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Issues found in four laboratories during Listeria proficiency test

Issues found in four laboratories during Listeria proficiency test

Four laboratories encountered issues during a proficiency test for Listeria monocytogenes whole genome assembly, according to a European Centre for Disease Prevention and Control (ECDC) report.

The aim was to help national public health reference labs performing whole genome sequencing-based typing to generate good quality and comparable genome assemblies for Listeria monocytogenes.

Assemblies can be used for analyses including whole and core genome multilocus sequence typing (wg/cgMLST) data. Good quality assemblies are needed to produce wg/cgMLST data that are comparable between labs. Reporting labs should ensure their assembly pipeline is concordant to avoid issues with comparability and potentially affecting outbreak detection and verification, according to the ECDC report.

The ECDC supports integration of whole genome sequencing (WGS) data into surveillance and multi-country outbreak investigations of foodborne diseases including listeriosis.

Ten of 14 participants in the 2018 review had at least one concordant pipeline, and the other four were assisted after the proficiency test to identify root cause of the issue and improve results. Labs not having a concordant assembly pipeline should consider updating it to avoid issues with outbreak detection and in the meantime share raw reads with ECDC.

The four labs that had problems were given feedback regarding the possible causes. Two of them have since updated their pipeline and generated concordant results. For the third lab, the cause is dependent on a software upgrade and this could be the case for the fourth lab.

The 14 participants submitted assembled genomes for 15 sets of raw sequence reads. More than one assembly pipeline was allowed per participant, and results per pipeline were compared to the reference assembly generated by ECDC on several quality metrics.

Sixteen organizations, including 14 public health national reference labs, the European Food Safety Authority (EFSA) and ANSES (French Agency for Food, Environmental and Occupational Health and Safety) as the European Union Reference Laboratory (EURL) for Listeria monocytogenes, provided results for 29 assembly pipelines.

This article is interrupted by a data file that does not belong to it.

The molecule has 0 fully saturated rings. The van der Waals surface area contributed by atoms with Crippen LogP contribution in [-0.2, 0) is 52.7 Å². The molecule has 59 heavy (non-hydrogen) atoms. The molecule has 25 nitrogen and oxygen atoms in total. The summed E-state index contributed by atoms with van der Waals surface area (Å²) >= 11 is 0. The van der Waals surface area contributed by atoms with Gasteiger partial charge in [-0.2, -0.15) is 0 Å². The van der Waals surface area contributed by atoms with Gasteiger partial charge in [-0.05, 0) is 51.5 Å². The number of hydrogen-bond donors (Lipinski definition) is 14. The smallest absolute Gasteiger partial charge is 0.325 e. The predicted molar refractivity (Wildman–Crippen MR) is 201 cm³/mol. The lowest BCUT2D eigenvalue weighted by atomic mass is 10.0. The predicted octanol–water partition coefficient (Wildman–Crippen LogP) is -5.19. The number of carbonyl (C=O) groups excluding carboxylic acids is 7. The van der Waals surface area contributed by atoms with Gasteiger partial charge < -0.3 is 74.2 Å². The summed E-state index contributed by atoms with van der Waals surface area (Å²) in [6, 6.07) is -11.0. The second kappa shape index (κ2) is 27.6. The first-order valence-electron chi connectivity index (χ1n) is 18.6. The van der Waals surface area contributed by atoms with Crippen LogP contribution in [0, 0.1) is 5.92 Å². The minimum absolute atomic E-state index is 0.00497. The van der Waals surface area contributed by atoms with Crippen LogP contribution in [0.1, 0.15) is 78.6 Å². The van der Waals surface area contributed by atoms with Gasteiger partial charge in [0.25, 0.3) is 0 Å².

For the Illumina reads, the reference assemblies were found to be appropriate. For Ion Torrent reads, it was not possible to establish concordance.

For European surveillance of listeriosis, ECDC will only accept from labs assemblies generated by a concordant pipeline as verified according to the methodology in the report.

Moving WGS forward
Meanwhile, an ECDC report last month proposed to prioritize implementation of WGS depending on disease and public health application.

It outlined implementation options for medium-term integration of molecular/genomic typing information into EU-level surveillance and multi-country outbreak investigations.

Pace of WGS uptake varies between pathogens, diseases and European Union countries. ECDC is supporting nations in the gradual use of sequence-based typing so they can participate in joint response and surveillance operations with member states.

WGS-based typing use for routine surveillance of at least one human pathogen increased from no countries in 2013 to 20 in 2017. Survey results indicate by the end of this year, 29 member states intend to use WGS-based typing for public health surveillance of at least one pathogen with implementation common for Listeria monocytogenes.

From November 2015 to June 2018, ECDC helped investigate 41 presumptive multi-country foodborne outbreaks caused by Salmonella enterica, Listeria monocytogenes or Shiga-toxin producing E. coli (STEC). As part of this work, more than 2,000 bacterial genomes were sequenced. Investigations confirmed 31 multi-country outbreaks and identified the food source for 12 outbreaks.

The proposed framework revises the list of priority pathogens and diseases for medium-term integration in 2019 to 2021. Over this period, ECDC plans to prepare for and/or implement support to multi-country outbreak investigations, continuous EU surveillance, and sentinel surveillance.

Campylobacter spp., hepatitis A virus, Legionella spp., Listeria monocytogenes, Salmonella enterica, and STEC are listed in the support to multi-country outbreak investigations through sequence-based typing category.

Listeria monocytogenes, Salmonella enterica, and STEC are also part of the EU-wide sequence-based continuous surveillance category.

Source: Food Safety News